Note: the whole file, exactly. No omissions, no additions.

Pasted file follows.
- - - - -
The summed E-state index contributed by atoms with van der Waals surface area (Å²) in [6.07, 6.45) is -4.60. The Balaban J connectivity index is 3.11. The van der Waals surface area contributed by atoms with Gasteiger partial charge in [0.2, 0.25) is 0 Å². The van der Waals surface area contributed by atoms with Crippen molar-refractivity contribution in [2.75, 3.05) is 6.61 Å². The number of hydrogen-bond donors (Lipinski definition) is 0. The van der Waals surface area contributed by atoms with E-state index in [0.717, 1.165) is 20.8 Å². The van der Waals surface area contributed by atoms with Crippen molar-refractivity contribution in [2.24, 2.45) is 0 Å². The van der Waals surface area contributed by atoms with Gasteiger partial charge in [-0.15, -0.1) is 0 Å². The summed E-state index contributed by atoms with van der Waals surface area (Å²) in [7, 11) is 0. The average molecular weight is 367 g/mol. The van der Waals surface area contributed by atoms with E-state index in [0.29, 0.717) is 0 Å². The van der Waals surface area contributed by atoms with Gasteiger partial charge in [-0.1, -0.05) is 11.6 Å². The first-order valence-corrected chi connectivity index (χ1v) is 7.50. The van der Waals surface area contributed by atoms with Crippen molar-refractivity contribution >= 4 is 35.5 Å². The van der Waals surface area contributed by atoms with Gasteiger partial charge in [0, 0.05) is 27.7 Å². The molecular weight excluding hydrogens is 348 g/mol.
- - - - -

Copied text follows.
The summed E-state index contributed by atoms with van der Waals surface area (Å²) in [6.07, 6.45) is -4.60. The Balaban J connectivity index is 3.11. The van der Waals surface area contributed by atoms with Gasteiger partial charge in [0.2, 0.25) is 0 Å². The van der Waals surface area contributed by atoms with Crippen molar-refractivity contribution in [2.75, 3.05) is 6.61 Å². The number of hydrogen-bond donors (Lipinski definition) is 0. The van der Waals surface area contributed by atoms with E-state index in [0.717, 1.165) is 20.8 Å². The van der Waals surface area contributed by atoms with Crippen molar-refractivity contribution in [2.24, 2.45) is 0 Å². The van der Waals surface area contributed by atoms with Gasteiger partial charge in [-0.15, -0.1) is 0 Å². The summed E-state index contributed by atoms with van der Waals surface area (Å²) in [7, 11) is 0. The average molecular weight is 367 g/mol. The van der Waals surface area contributed by atoms with E-state index in [0.29, 0.717) is 0 Å². The van der Waals surface area contributed by atoms with Gasteiger partial charge in [-0.1, -0.05) is 11.6 Å². The first-order valence-corrected chi connectivity index (χ1v) is 7.50. The van der Waals surface area contributed by atoms with Crippen molar-refractivity contribution >= 4 is 35.5 Å². The van der Waals surface area contributed by atoms with Gasteiger partial charge in [0, 0.05) is 27.7 Å². The molecular weight excluding hydrogens is 348 g/mol.